Flamingos conjure images of tropical locations, beachside holidays, and quirky lawn decorations. But there’s more to these pretty pink birds than it seems.
You may have heard that flamingos get their colour from eating salmon. It’s true that they turn pink because of their diet, but they don’t eat fish at all! Flamingos are brine feeders, which means they eat things like shrimp, larvae, molluscs, algae and other small animals and plants. Like baleen whales, they trap creatures in their mouths and filter the water out through comb-like plates in their bills.
The pink colour comes from carotenoids found in blue-green algae, which are the pigments that give colour to carrots, pumpkins, lobsters and salmon. The more carotenoids they consume, the pinker the bird; American flamingos tend to be a richer, darker pink than the paler hues of other species.
Besides this, flamingos seem like pretty simple birds. And given that their brains are smaller than their eyeballs, it’s easy to think that there’s not much going on in their heads!
Their anatomy is quite fascinating and strange. They can grow up to five feet, and they’re pretty good fliers despite their appearance. They turn their heads upside when they’re filter-feeding, and what we think of as their knee is actually their ankle joint! That’s right – what looks like a sitting flamingo is really just stretching its foot. Their real knees are actually tucked up, hidden under their feathers. They’re also capable of sleeping while standing on one leg – the reason for this has baffled scientists for years, but it’s believed that they actually conserve more energy on one leg than two. Another explanation is that it helps them stay warm so that less heat escapes through their legs.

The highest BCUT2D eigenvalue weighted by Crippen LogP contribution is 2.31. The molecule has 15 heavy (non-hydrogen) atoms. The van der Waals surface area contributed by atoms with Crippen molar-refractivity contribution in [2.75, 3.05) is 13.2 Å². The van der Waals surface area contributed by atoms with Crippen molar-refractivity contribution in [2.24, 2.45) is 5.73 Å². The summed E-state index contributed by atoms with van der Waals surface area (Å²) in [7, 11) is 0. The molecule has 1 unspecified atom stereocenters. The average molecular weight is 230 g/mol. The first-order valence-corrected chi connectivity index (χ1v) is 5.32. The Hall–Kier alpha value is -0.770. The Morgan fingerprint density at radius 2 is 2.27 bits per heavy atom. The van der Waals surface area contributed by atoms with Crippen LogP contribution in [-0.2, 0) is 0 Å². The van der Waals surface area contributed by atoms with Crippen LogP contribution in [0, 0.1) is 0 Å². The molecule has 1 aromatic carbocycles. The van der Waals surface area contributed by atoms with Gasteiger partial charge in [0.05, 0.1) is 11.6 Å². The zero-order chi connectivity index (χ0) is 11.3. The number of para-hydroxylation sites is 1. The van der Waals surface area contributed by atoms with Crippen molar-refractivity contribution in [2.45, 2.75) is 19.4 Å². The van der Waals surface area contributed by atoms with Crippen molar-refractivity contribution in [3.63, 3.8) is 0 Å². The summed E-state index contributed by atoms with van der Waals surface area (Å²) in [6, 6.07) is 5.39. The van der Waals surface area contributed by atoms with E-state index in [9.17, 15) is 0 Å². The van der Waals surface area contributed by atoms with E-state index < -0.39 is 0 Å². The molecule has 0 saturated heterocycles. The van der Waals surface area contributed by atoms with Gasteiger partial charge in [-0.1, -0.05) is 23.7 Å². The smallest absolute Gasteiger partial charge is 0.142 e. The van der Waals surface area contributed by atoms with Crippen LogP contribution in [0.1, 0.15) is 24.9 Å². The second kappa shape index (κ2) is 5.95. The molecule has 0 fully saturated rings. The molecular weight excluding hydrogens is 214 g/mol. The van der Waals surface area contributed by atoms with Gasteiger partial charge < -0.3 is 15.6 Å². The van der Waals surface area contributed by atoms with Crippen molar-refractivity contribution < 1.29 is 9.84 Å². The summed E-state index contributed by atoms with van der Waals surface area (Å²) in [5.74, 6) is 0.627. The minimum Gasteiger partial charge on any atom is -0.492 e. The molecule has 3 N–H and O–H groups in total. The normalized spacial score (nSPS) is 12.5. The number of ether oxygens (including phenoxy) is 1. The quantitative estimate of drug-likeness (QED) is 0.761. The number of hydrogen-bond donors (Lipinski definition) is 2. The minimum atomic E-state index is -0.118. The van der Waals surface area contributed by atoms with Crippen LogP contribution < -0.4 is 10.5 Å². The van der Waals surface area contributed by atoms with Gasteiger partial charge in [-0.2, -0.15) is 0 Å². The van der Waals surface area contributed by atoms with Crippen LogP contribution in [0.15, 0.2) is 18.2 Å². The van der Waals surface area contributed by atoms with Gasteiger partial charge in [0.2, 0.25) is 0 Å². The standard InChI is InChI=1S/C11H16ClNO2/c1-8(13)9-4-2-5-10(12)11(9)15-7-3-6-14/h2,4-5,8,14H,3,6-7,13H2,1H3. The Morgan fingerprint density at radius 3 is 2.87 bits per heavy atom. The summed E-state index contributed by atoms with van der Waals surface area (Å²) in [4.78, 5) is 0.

Flamingos have some interesting living situations. They make their nests in shallow saltwater out of mud. But some species spend their leisure time in extreme environments. The lesser flamingo in Africa makes its homes in hypersaline lakes – aka extremely salty bodies of water. These lakes are so dangerously salty that no other animal can survive in them. The reason that flamingos can handle the salt burns is that they have incredibly tough skin on their legs. Even baby flamingos are at risk of harm due to the toxic levels of salinity. This is a risky way to raise a family, but it protects the birds from predators such as crocodiles and stops their eggs from being eaten by snakes and other scavengers. The super-salty water has the added bonus of being a breeding ground for the flamingo’s favourite blue-green algae.
So if they live in such hostile waters, some of which can even burn off human skin, what do they drink? That much salt isn’t healthy for anyone, but it’s no problem for flamingos! They have special glands in their head that remove salt and drain it out of their nasal cavavities. Oh, and they can also drink near-boiling water.
Birds of a Feather
Flamingos are incredibly social birds. The name for a group of them is a “flamboyance” of flamingos, and these can clock in at over a million individuals. They function as a massive community and the law of large numbers protects them from land predators like jackals and hyenas.
Because they live in such hostile environments, their survival depends on a very fine balance of many factors. Everything in their habitat is fighting against them, so a chick making it into adulthood is a challenging feat. The entire flamingo colony breed at the same time to make raising their chicks easier, in the spirit of “it takes a village to raise a child”. The biological exchange for their low survival rate is their long lifespan – in the wild they can live to around 50 years, and captive flamingos have lived into their 80s!
I was so delighted to learn that there’s more to flamingos than just being pink. They’re a great example of adapting to the harshest of environments. Every new fact I learn about them is more and more fascinating. Given the size of their brains, it’s likely that they don’t even know how ridiculously extreme their day-to-day lives are. They’re enjoying some leisure time in a hot spring that would seriously injure any other creature, and they’re not even aware of it.